Full Text for Leuenberg Concord: Three Responses (Text)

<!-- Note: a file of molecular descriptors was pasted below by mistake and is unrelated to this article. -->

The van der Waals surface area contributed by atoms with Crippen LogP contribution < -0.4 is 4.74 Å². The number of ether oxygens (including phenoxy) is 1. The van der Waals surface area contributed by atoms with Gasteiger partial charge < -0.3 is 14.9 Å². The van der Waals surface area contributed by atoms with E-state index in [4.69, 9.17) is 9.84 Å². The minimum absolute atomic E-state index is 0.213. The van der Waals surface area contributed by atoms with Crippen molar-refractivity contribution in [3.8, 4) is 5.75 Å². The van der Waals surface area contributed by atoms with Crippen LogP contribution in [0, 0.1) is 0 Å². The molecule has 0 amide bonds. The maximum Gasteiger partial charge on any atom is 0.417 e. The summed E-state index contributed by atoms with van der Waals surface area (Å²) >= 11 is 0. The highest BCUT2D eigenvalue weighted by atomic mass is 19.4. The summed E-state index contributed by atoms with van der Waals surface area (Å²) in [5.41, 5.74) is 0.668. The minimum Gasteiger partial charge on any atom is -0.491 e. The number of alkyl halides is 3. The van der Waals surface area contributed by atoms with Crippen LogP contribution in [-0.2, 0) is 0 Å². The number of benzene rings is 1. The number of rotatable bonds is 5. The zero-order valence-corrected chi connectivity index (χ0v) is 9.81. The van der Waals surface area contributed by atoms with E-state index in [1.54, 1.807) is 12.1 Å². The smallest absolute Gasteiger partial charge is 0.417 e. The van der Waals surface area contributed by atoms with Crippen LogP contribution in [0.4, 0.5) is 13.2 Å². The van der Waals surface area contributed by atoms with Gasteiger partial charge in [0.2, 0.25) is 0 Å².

Leuenberg Concord: Three Responses CONFESSIOi\lAL LUTZ-JERAXS REACT TO LEU ENI3EliG CONCORI.) Over one huntlred persons participat~l jn the German- Scandina-crian 'I'hcological Confcl-cnce llelcl at Ratzeburg froin Allay 24 to 28. The main topic of cliscussion was the Ler~enbcrg Concord with critical analyses of this ctoc~inlcnt. This corlfercnce drew participants fro111 outside of Germany. From Sweden came :Bishop Bo Giertz of Gotebosg and from America, Dr. J. A. 0. P~:eus, President of the 3,Iissonri Synod. Lay ancl clerical representatives of both state and free churches from Finland, Den- mark, Norway, Ic(:Iancl, Sweden and Canada, participatecl in the church services and devotions, in actdition to the lectures and the discussiol~ groups. Some were at the conference for the first time, others had participated in the first conference llelcl at Sittensen in 19 63. Oberlrovidcil an iinpressive place for the \vorsl~ip services. Unfortunately aco~tstics presented a problein and a speakin8 systein i~nd to Be osed. The conference ended with the celebration of the Sacrament in the catheclral church with Bishop Giertz preaching. 11 communion service was conductccl at the end of the conference in St. Petcr's Church with I)r, Jijrgen Glenthiij of Denmark as prencIicr. Thcrc were fewer Icctures at i'lat/eburg than Sittensen. 'This allowed for lllore tl~orough discussions. I+st 011 the agentla were greetings by Dr. Prcus, prcsiclent of h.lissouri Synod, Dr. G. Rost, supervising bishop of the Breslau Synod and Dr. I-Ieuhach, professor of church history at t1.x University of Iervcrsion of the Gospel int-o I~,u~r those attempts at union based on anything else than the truth of the Gospel. Hans Ilombois, a specialist in church law, posed the question concerning the true nature of church fellowship. \Vould thc Leuenberg Concord necessitate a basic administrative restructuring of the old P~LISS~~II union hecausc of political 1-easons? In cox~clusion Asdendorf mentioned the 19th century confessional I,utlwrnns such as Vilrnar and Lohe as ecunlenical tlleologians in the propcl- sense. "The present fanaticism spells the end of the ecumenical ? 7 n~oven~ent. Ihis fanaticism has practical consequences i\r23ic11 are tlifficul t to recognize." Dr. Prcus spoke on "The Leuenberg Concord from an American Perspectivc." I-Ie reported that Lutheran-Reformed discussions in America brolte off in 1966. Documents of thesc disc~lssions were publislietl in the volume nilarburg Revisited, but they had no official valiclity and had no affect in bringing churches of the two confessions closer together. Talks were resumed in April 1972. A meeting is planr~ed for Noiic~nber to discuss specifically the Leucnberg Concord. Dr. Preus set out to explain the concept of church fellowship in the Leuenberg Concord and saw in it a confusion of the ZLIZZ sanctn catholic ccclcsia and the visible church. Preus also called attention to the dangerous lack of distinction between the Law and thc Gospel which woblcl call into question any proposed concept of the church. Finally, he pointed to the necessity of confessional Lutherans io stand together for the truth of the Gospel, and not to feel isolated. In an expanded meditation on John 17 : 17-23, Bishop Giertz discussed the indissoltible connection between the unit); in the Spirit and the outward union, a theme not seriously considered in the Leuenberg Concortl. "The title of his lecture was "That 'The); Be One --HOW IS It Possible?" Professor Dr. Peter nrunner gave a lecture entitled "Problems of the I-eucnberg Concord.'' I-Ie called for correc- tions in many points. EXc expressed the conviction that the Concord mas a good thing and earnestly clemanded to sul~l~ort the adoption of the tlocument. According to his opinion, he fa~~ored any attempt at a "union." Rather, 13,:unncr looIted at the document in the light of the unfortunate cle~~elopments within the Evangelical Church of Gernlany which are becoming more and Inore destructive of German Protestantism. Froxn this point of vie\+/, Professor 13runner saw it as an inlprovcmen t. (I<(:i.'s Note: 13rzlr.zlrel- has sii~c'e ~e17ersed h.iv~self). The final lecture was given by Dr. Glcnthoj. It was entitled I "Colnmunio Sanctorum or the New Conccpt of 'Church Fello'ivship' in the Lerrcnberg Concord." Marks of church fellowship are joy and joint purpose. At the same time, he warned against a confession that sets minim~inl ancl maxiinunl limitations. Glcnthijj also saw that in the Leuenberg Concord, the truth was being sacrificed for organiza- tional unity. Condemnations of opposing cloctrines in the Confessions as wcll as the Confessions themselves lost some of their force, but were not clearly retracted. Nothing at all was said about the almost universal recogxlition of thc rite of baptism anlong the Lutheran, Rcformecl and Linion churches. The corlnection bctir~een I'arts I to 111 to Part 117 gives the impression tl1;lt the theologians had taken 01-1 the role of church politicians. Not onc statement of the cloct~ment is validated by a Scriptural passage in spite of the fact that the study of Scriptures (Iontinates theological stuclics today. It is necessary to construct the doctrinal nletl~odology from tlie cloctrinc set doivn in the 1,euenberg Concord. In betivecn the lectures, words of greeting Icere brought: to the assembly. Anlong. those who spoke were Professor Dr. T,eiv Aalcn of Oslo, Pastor Dr. Dilllo IGviranta of I-lelsinlti and University Lecturer Erik Z'etrm of Sn!eden. Pastor Biischer spoke of the loss that Kirch- liche S~~I~IIL~IL~Z~~TL had sr~ffered through the dcath of Pastor Ilr. Helh~int Lieberg ancl his wife. At this molllent the conference united in prayer. Obcrkirchcnrat Dr. Rcller raised the qucstion in his word of greeting of how it ccrould be possible to work ~vith truth and clarity in the changing situations which the Leuenberg Concord would bring about. 111 111s opinion, tlie Leuenberg Concord coulcl cffect Eastern and Roman Catholicisln. The Leuenbcrg Concortl is going to present many ~~nansn?ered cluestions in the future for church law and politics. The cjuestion was discussecl whether the Concord \voulcl help rein- state the use of Lutheran Confessions. Time was given after the lectures to pose cjuestions to t21c essay- ists. In the midst of the discussions there was opportt~nity for fornlal words of greeting. Worthy of note was fair exchange of ~iews between Professor Rrunner and Oberkirchenrat Reller who were the onlv ones who favored the Concord, and the other participants ir.110 toik the opposing view. The unanimity was astonishing ancl not really expected. Still let it be said that the favorable attitude of Brunner and Kenner to t'hc Concord was based more on practical reasons and Ilardly on theological reasons. This reporter att-c.ndec1 only part of the discussion groups and can only report on tilcm. Group I, Dr. Iresupposes agreement among partners to the "concerti" on the follorving points, anlong others : historical differ- ences as expressed in the 16th century Confessions (LutZleran allcj Reformed) arc 110 longer viable or valid in our day, nor therefore divisive; there is a common understanding of the Gospel; agreement: can now be claimecl on previously contro~lerted articles like Christ- ology, the i.ord's St~ppct-, I?al>tism, I'redcstination; and, finally, such differences as still reil~ain clo not prevent altar and pulpit fello.ivship between thc churches that "acIin~\vlcclgc one anotl~er as the church of Jesus Cl~rist," IT'ith these prernises granted, the Ilopc is that the divided churchcs II~\T; recognize a common basis for concord. 'The task of this essay is to evaluate I.,euenberg's proposals for fellowship. It is mv hope to do this in a way which reinains sensitive to thc desired of unity, and yet with the greatest amom~t of objectivity and frankness. Anything less n~ould, I bclieve, clefcat the purposeof the I.,uthcran-l3eformed dialogues. We readily rejoice over sonle of the evangelical emphases which run through the document. This bespca1;s the earnestness with which the conferees \vorIied. On the othcr hand, it is to be doubted- unlcss a spirit of doct1.ina1 indifference has taken ovcr completely- that the mere assertion of church fellowship (29)) without actual, deinonstratecl consensus of faith, constitutes :I de fncto heciling of "the separation x~~l~ich arose in the 16th ccntury and has lasted until today." out of "loyalty to the confessions ~vhich bind them" could this be asserted, At least for Lutherans groundcd on the Book of Concord! J.,eitenberg has r-lot sho~vn that measure of agreenlcnt ~vhich woulcl all0~7 Confessional concerns (thetical and antithetical) of the 16th century to be dismissed as no longer valid or of present bearing in the di\:isions between the ch~~rc11c.s. Uor has it substan- tiated the claim that such doctrinal clifferences as still exist "clo lot imply separation of the churches" (32). The fact that t-hc.ologica1 cross-currents cut through and polarizc sides ~saithin the clcnomina- tions today-liberal .i7. conservative, etc.-does not ips0 fact0 make the "thought-forms of the 16th and 1 7th centuries" mere historically conditioned shells or antiques of no contemporary pertinence (5). Leuenberg speaks of "fellowship," not union, and to that cntl asserts that it "leaves intact the binding forcc of the conf~ssio~~s within the participating churches," meanwhile rejoicing after "thc conlmon mind reached on central matters" (37). Is such optinlislll actually in touch with reality? Union would bc the natural outco~ne then, if actual consensus in faith and teaching had in fact beer] attained and the old differences Lvcre no longer valid. The purported "common understantling of the Gospel" (3 8), on which the church fellowshil~ is to bc based, is cancelled out by Leuenberg itself when it notes that among unsettled doctrinal differences there is the Law/ Gospel distinction (39). This acln~ission, plus the expressed need for future dialogues "to clear up doctrinal differences," like "her- rneneutical understanding of Scripture, the questions of confession and churcl~, baptismal practice, pastoral office and ordination," etc., u~ould suggest to any participant for whom "the binding force of the confessions" is still intact that an adequate basis for fellowship, let alone unity, is still very much a drcam. Altar and pulpit fellow- ship on such a basis could hardly claim to be grounded on actual consensus of teaching and belief, prompted by unity of spirit, and in line with the IZeforrnation heritage, particularly sola Scripturn. UJe are dealing with eterrlal ~wities of (;otl, tatigllt I11 flis Holy !Vord, and responsible cl~urchruanshil) nlorrld aplxlal: to 1cni:c no alternative than that of 11~1-suing fello\vship on the basjs of gcn~1i11e iinit); of faith, clearly exprtsscd, as in the Doolc of C:onc.orci. T'nrt TI. A basic premise for "itclliet7ing chnrcll fello.i\:s1lipn rests on the claim that "the signatory clturches are agreed in thr? ~~i~derst:inclin~ of the GospelJ' (3 1). This ref~ain runs thro~igl~out thc clocun~cnt (par. 1, 4, 6-12; 38, 41). Of the essence is tlic. cj~iestion, \\'hat precisely is the "gospel" concerxiiiig wllick sticll iIgI.C'C 11lc'll t is claimed? This is a conccrn pressed forth 11v thc inherent contratlictioil in Leuenberg itsclf: namcly, ho-tr- can jhose nllo disagree on the I-,a\v,' Gospel distinction (39) bc in agreenient on (Ilc Gospel? We reac1il.c~ grant that it inay indeeil he possible, b!- thc \.c~.>, power of God's 'iVord in Holy Scripture, that Cllristia~ls 111 all tlte various com- lllu~lions cling in trusting faith to their S;~~~.ior fro111 sin, Jesus C11i-ist, and to no other. But it is also true, as o~il- ilisc~issio:~~ in Prii~ccton e\iidencc.d, that such clarity does not i~lit~ii~~~ exist; \vitncss, e.g., the accent: on "doing the gosllel." It is to be cloubtecl, therefore, that 3 co~nnlon understanding of the Gosl~el exists when a "con Fusion i~r ter lege71~ et evnirgelirrlr~" (FC, Sl), 1') 27) still obtains. -I'hi; is an cspccialIy sensitive point. It was then, as our Confessions attest (cf. ,,\pol. IV, 5; SA 111, IV; FC (Flit.) 1'; FC (SJ)) IT.), aud it remaiils so 110\1:. In 8encr:d it rn;!) bc gr~inted that Lelle~iberg Part I1 (ancl l'i11-t IT1 .i.i,hich belol~gs 'tvith ~t in substance) lcn\7cs tllc illlpressioll that a conccrtccl eflort \!-as ~n:tde, not only to spcali evangelically, I)ilt to bring the Heformect position more closcly in line ~vitll. Lutheran teaching and terminology on given, crucial topics, e.g., Christ's salvatory work, the sacraments, and even predestination. (As regards the latter, e.g., see par. 25.) IIo~vever, ~t-lint is explained as the conteltt of thc Gospel (9) is a .ivholly inaclequntc sumlnary of the retlernptir:e, atonintr t-.icarious ivorlc of the Savior, Jesus Christ, our I.,ord. C;hristls .~r-orl;";ls the Crucified and Risen Onc, n~ho rook upon hiin the juclgmcnt of God, and thereby made manifest the love of God to the sinner," (9b) is cast in such ambiguous terms that vir- tuallv anything, from the declaratory tl1eol.y of the atonenlent to the acccbtilation theory--and others in 1)cti.i-~n-is possible as intcr- pretation. Surcl): there must be an awareness that nl~ich of European theology at this time, Lutheran ancl Reformed, 1110.i7cs with an ai.er- sion to the blood atonement and .i.icarious satisfaction for sins, that Christ bears, satisfies, placates the avenging ~rrath of God against sin ant1 sinners. There is nothing in Leucnbcrg which supports in so many n~ords the fait ncco~npli', the objective fact, of Christ's vicarious atonement for the justification of sinners (forensic sense), a changed condition effected by Christ's propitiation, ~rrhich exists even before faith collies into the picture. The forgiveness of sins- which is not even mentioned-although it is the exact equivalent and conterlt of that act of God whereby Hc for Christ's sake declares the world innocent, acquitted, righteous, is something which faith, by the power of tl.1~ Holy Spirit, accepts, not something. which faith effects! Berkou~vcr, fl>tltch 1:cfosjned dogmatician, is cr~tlcal of fellonr- Keforl~lcd Garth bccausc llc "~.elatcs ~econciliation to faith," and so, like Brunncr, sees ultimately a discontinuity with the universality of God's grace in C:llrist (cf. bVor.1:. of C7~rist, 289). This is tlle l,l:~c.e liliewise to note that the setting 311 the midst of the ~vorld the Z~cginning of a new I-lumanity" ( 10) is a philo- sopllicnl fiction begun by Barth (or perhaps rather by Feuerbach), fostcl-ecl by l'illich in his New 'Bcing, and consum~nated in ~neta- physic.;ll spvculation hy Tcilhiird cle Chardin through his Omega l'oint ---all of it 1)Iatrtnt anth~:opocentrism. 111 such theologizing there is 110 roonl for, 11or nced for, CIli1-ist being 111nde a cursc for us (Gal. 3, 1 3 ), since Christ merely repi-escnts the neiv, obedient, true inan in the sense of a kind of "corporate personality," not thc vicarious substitute whose sacrifice brought a once and for all, perfcct offel-ing for sin (E-leb. 7,27; 10,14; 1 John 1, 7; 2,2; IZonl. 3, 24.25). A clear ~intlerstal~ding of the Gospel is also vitally connectecl wit21 the ch~lrch's whole eschatological mission in this ~vorld. Leuen- 11erg aj7l)ears to be listeninq to another drum I~eat. 'T:ternal salvation, 11.it11 ;,I1 its blessings, i; consiclcrably blurl-ccl by the doul,tful eschatology of "the Coming One, il-ho opens 1113 for thc nfo~.ld its future." Conceivably this coulcl Incan Christ in His sccontl advc11t and return for judgnicnt. 13ut it sounds 111ol:c liltc Ernst Eloch, or i\llolt- illan11 ~xxhaps, or cvcn Garaudy, talking and "infon~ljl~g," or shaping, "ChristianJ' eschatology. One ~vondcrs, from what is ;~sserted in Leuenberg ( 14), \L-hat prcciseljl the church's message to the world is to be? Since the subject-heading is "Justification as the Mcssage of the Free Grace of Gocl," one n~ight espect something trul~r evan- gelical; instead the focus runs in the direction of "teil~pornl. justice and peace between inclividuals and peoples." It is beyond debate that thesc are highly desirable goals; but a political stress is here being introduced into thc nature and meaniilg of the Gospel which is foreign to the NT, a serious conlmingling of Law aid Gospel. Excellcntljl .trd the Augsb~~rg Confession (VI) notes that "faith is bo~ind to bring forth good ~vorlts," in fact, "that it is necessary to do good -tvorlelV among its sul,portess, ~vhcthcr on this side of tllc Atlantic or the other. 'Then the ~voxds, "common understancling of the Gosl3c.1," bccomc but the fig leaf bchintl which sorely torn ch~~l-ches attcllipt to hide their shanle. Then "diffcrcnccs" go beyond mcre "si):lc of theological thought and church life" and pierce the \:cry heart of the Gospel itself. As regards ' - the Sacranlents, lye can rejoice again over Lcucn- berg's attempt to highlight their significance in the faith and life of the churches (par. 13-1 6). But as presently n;ortlcd, the document itself pronipts the question of whether the vis cxhibitivn and the vis effecati~n of the Sacranlents are really spelled out. \Vhat does the an~biguous statement, "Jesus Christ is present by the Holy Spirit," (13) really mean? It would appear froill what is said concerning Baptism, "Jesus Christ bestoivs on is through his \Voi-d the forglrle- ncss of sins and eternal life" and the renewal by the Moly Splrit, that a rather fine statement has been made in behalf of Baptism's power. Consl,icuous by its absence, ho.rvever, is any reference to infant baptism. 'This is a particularly troubling omission, in view of the growing tendency within Lutheran churches, even Catholic churcl~es, to leave the need for infant baptism as an entirely optional thing for parents. The nature ancl efficacy of Baptism and particularly the Lord's Supper as nleans of srace are stated in such general terms that the dis- cerning reader will immediately be aware that several ~xcanings can be reat1 into the phrases, including those which have previousl~~ divided the church bodies on this whole issue. Particularly is this so for the J,orc'i's Supper. As a result, Leuenberg is hardly an adequate statement on the issue of Christ's body and blood in the sacrament, at least not if past dificrcnces (and present) are born in mind, and assuming that Luthcrnns still intend to be Lutherans, and Refornled, Kcformed. The Luthcra~~ Confessions, from the Small Catechism through the Augsburg Confession to the Formula of Concord, plainly assert ir'hat tlicy ?!old to be the Scriptural tei~ching on the Lor-'s Sul~l~u>l~c'cifcail!; that con~i~i~~nicants (worthy or 11ii1'i7ortliy) receive in this Sacralncn t C'Ilrist's true, csscnf id hotly and blood (11. lieforincd t~achinn whicll consistei~tl! insists "tllat the true essential l~oci); and ? blood of CXtrist is i~bsellt" FC:(Sl)) \'11,2) in, \\.ith, and uncler the elements, 131.cacl and \irine, as Christ jl~stitr~tcltI and promised by I-jis iVord, for the forgi\,cncss of sins. 120uc.nbcrg, on thc other halid, is desigi~edly ambig~tous, ~illo\ving eit hcl- the 1:vfornlecl spiritual, or symbolical, sensc of: real prescl1cr, or, con\'ci-sell!, the I,utheran ,- - interl~rctation. L 11c Irr.ry aiui)igiiit >, of course, fa\.ors :ind sugg.csts the former! Kcetl j1.c rC'13C;lt the ('il11ti011 that this is not thr tli1lc for clever phrasing, biit for face-on, c.;i~ncst ;~ttcntion to thc issue, as the text of Scripture. 131-ods and 1)intls IIS? 'I'llc Zlcidelbcrg Catechism came c1osc.r than most in this csercise of co~~~l~romise-phrasing; 1)ut 1,utherans untierst;tndabl!~ rejectctl it. Leucnbcrg, as ii prcseiitly stands, can ho]>e for 110 ore! 'I'his is not a time for scntilncnt:11, ei~lotional rhctoric s~~hich nlcrcl!; sobs, I1o11; can there 11c strife in connection \\.it11 thc love feast? b11t for asking, sinlply ancl bnsically, ~vhat is the nature and ~nciliiing of thc T-ord's SL~~~ICL. ;1ccorcli11g to Christ's n-ortls of Institution? Closclj~ tied in with thr quation of clifferences on the I_ord's Suplwr, is the xvholc question of C:hrist's person, partic~~l:~rl~ de rlzlnbs~s ~~ntrlris ill Cl~~.isto ~bnd thc conimi~iiication of attributes. The latter is not cvcn entered into, in spite of the fact that it is so vital to a correct understanc'ling of Cli1-kt's person as true God and truc man. (Predestination lilic\\ is(: is insufficirntlv addressccl, if all ambiguities, in the Iight of past diiferc'nccs, arc to he eliminated,) The pel-sonaf union of natures in C;llrist, di\)inc and hulnan, is somctlling very dcar, $Ire line\\;, to tllv Iieart of cIrery truc Christian, Reformed or Lutheran. It \.i.ould be utterly naive, hoir.e~.cr, to believe and to say that "lie can no lonqcr :ipl>ly the former censi~res" (?3), on the strength, e.g., of a brief forn~ula like "the total unity of the PersonJ' as an adequatc statement of the Scriptural tcaching con- cerning the two natrtres in Christ. Bchincl that phrase, after all, there can still lic hidden the Reformed rejection of' tllc true com~nunion of nati~l-cs and the communication of the cli\;inc. attributes to the hunian nature of Christ (cf. Col. 2, 9; FC iilI1; ant1 Chenlnitz' De D11nbzt.q Nnturis ilz Christo.) Needless to say this n.oultl Icave the rchole illnportant matter of the erzhyyostnsin (the truc Pcrson of the Son of God in hurn:~n flcsh) in doubt, a question 011 ~.c*hich not only Lutherans divide fro111 the T3cforlned, but from "Lutherans" them- selves today, as n ~.cs~ilt of Hultnlann's dcmvthologizing. "The Church, properly so cc~lled, is the congregation of saints nho truly believe the Gospcl of Christ" (Apol. l7IT & I7III; riC 1711 & VIII; SA 111, XJI; Txge Catechism 11, 37-39). To recognize that the Church, the 13ocly of Christ, is to be found there ~~herc the marks of thc Ci~urch are present, \Vord end Sacwments, has ahrays been '1 char,~ctcristic of tllc LutEieran church altcl its Confessions. It has c~lso tdkcn seriously thc injunctions of God's Moh IT-ord towards purity of tcachi~lg in the articlcs of faith, and has established altar and pulpit fellowshil~ svith other Ch.ristians when and nlllerever a oenuine consensus in the articles of faith has been discovered. By the h same token it has vic.irctl fello.r~:shil-, \'i.itllout cloctrinal consensus as unionism, a sinful and l~nctliical cllaracle, out of ch;~racter with Scriptural iniunction. A ~ccord~ii~l~, the inere asscrtioi~ that by con~n~on dec1ar:ition "church fellowship is achieved," (34) is not only preinature, hut ~vislifol tl~inlcl!' i111rl "il,c I-iqht administration of thc Sacraments" is a sufficient basis f'or fcllo~\.sli 11). 'The C;onfcssors were actually speaking of sonlething clsc, as :\l>ol. 1'11, 31, ~wo\~cs; ~lamely, of "true, i.&., of spiritual unity, \s:itl~o~~t ulhich faith in the heart, or righteousness of heart before God cannot exist." Thcrcfore, they add that "hun~an rites" play no role llcl-c, 1101- "are the); effects of thc Holy Ghost." Further, they expound this spiritual unity to nlean "that those are one harmonious church 1x.120 believe in onc Christ; ~vho have one Gospel, one Spirit, one faith, the sanlc Si~craincnts; and j'i~e are speal